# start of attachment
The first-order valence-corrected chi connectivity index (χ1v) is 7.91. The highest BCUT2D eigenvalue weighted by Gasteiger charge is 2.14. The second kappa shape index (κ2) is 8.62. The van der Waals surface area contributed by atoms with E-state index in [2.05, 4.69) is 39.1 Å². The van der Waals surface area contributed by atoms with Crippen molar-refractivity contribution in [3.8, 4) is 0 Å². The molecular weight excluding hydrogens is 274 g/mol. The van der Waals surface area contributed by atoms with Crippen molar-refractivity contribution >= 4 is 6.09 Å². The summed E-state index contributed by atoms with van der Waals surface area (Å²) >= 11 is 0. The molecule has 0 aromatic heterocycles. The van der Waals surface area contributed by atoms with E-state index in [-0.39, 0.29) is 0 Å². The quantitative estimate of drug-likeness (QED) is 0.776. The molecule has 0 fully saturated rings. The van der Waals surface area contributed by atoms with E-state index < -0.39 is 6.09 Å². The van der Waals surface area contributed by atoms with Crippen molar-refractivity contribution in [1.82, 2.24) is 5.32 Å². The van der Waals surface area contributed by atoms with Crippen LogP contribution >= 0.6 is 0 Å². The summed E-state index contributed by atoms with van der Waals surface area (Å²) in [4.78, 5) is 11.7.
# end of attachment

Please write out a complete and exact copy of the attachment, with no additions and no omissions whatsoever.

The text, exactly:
The first-order valence-corrected chi connectivity index (χ1v) is 7.91. The highest BCUT2D eigenvalue weighted by Gasteiger charge is 2.14. The second kappa shape index (κ2) is 8.62. The van der Waals surface area contributed by atoms with E-state index in [2.05, 4.69) is 39.1 Å². The van der Waals surface area contributed by atoms with Crippen molar-refractivity contribution in [3.8, 4) is 0 Å². The molecular weight excluding hydrogens is 274 g/mol. The van der Waals surface area contributed by atoms with Crippen molar-refractivity contribution >= 4 is 6.09 Å². The summed E-state index contributed by atoms with van der Waals surface area (Å²) >= 11 is 0. The molecule has 0 aromatic heterocycles. The van der Waals surface area contributed by atoms with E-state index in [-0.39, 0.29) is 0 Å². The quantitative estimate of drug-likeness (QED) is 0.776. The molecule has 0 fully saturated rings. The van der Waals surface area contributed by atoms with E-state index < -0.39 is 6.09 Å². The van der Waals surface area contributed by atoms with Crippen molar-refractivity contribution in [1.82, 2.24) is 5.32 Å². The van der Waals surface area contributed by atoms with Crippen LogP contribution >= 0.6 is 0 Å². The summed E-state index contributed by atoms with van der Waals surface area (Å²) in [4.78, 5) is 11.7.